Despite the increase in sustainable energy initiatives by Multilateral Development Banks (MDBs), a limited number of loans financed by the World Bank, Inter-American Development Bank (IDB) and Asian Development Bank (ADB) consistently support sustainable energy investments in developing countries.
Investing in Sustainable Energy Futures: Multilateral Development Banks’ Investments in Energy Policy, a report released today by the World Resources Institute (WRI), analyzes energy-related loan programs at the World Bank, ADB and IDB in addition to the newly created Clean Technology Fund (CTF). The report is being launched this week at the annual spring meetings of the World Bank Group and the International Monetary Fund.
“Over the last five years, MDBs have engaged countries on critical elements of sustainable energy and have launched several specialized initiatives to promote clean energy and low carbon technologies,” said Athena Ballesteros, manager of WRI’s International Financial Flows and the Environment Project. “However, if the development banks are going to finance climate change solutions in the future, they need to help developing countries put in place new, and more effective forms of oversight, pricing, and investment incentives that promote long-term investments in sustainable energy.”
Ballesteros added, “In most countries, policies and regulations currently tend to emphasize short-term costs and supply rather than the long-term benefits of clean technologies.”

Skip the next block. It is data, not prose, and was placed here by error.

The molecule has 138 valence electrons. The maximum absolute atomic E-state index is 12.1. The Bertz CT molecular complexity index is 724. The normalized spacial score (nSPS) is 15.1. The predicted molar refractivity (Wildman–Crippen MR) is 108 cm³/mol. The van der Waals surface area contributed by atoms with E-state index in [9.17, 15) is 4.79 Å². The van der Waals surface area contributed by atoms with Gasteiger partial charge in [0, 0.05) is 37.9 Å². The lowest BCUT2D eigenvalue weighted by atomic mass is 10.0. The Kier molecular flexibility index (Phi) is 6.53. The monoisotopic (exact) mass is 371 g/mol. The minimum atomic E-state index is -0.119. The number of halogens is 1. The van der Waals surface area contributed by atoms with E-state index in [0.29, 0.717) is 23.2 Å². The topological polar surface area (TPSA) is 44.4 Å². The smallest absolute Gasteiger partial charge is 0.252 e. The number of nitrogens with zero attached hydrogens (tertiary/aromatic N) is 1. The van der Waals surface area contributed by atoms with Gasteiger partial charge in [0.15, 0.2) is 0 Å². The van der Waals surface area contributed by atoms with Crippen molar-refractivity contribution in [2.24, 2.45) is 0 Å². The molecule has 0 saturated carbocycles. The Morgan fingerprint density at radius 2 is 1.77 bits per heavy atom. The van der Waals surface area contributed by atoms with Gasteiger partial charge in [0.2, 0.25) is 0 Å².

The report finds that despite increased support for low carbon energy technologies, many loan programs do not address aspects of electricity policy, regulation, institutional capacity and governance that would enable investments in sustainable energy over the long-term. The findings are based on a framework developed by WRI that builds on the Electricity Governance Indicator Toolkit—a set of indicators benchmarking best practice and promoting accountability in the electricity sector.
The report makes the case for systematic attention to the following issues:
A relatively small number of MDB projects address the elements of sustainable energy listed above. Of the 31 World Bank loans reviewed, only 10 consider 5 of the 11 elements. The IDB considers at least 5 of the elements in 10 of 19 loans and the ADB considers more than 5 elements in 10 of 29 projects.
The report also reviews the investments made by the MDB administered Climate Investment Funds (CIFs), particularly the $4.73 billion Clean Technology Fund. While the Funds address some of these elements, the research concludes attention to them has been uneven. The CIFs represent more public finance than has ever before been dedicated to climate change.
Smita Nakhooda, a senior associate at WRI, said “A greater focus on institutional capacity and governance will be key to supporting developing countries to pursue low carbon energy options that effectively meet development needs without compromising the poor.”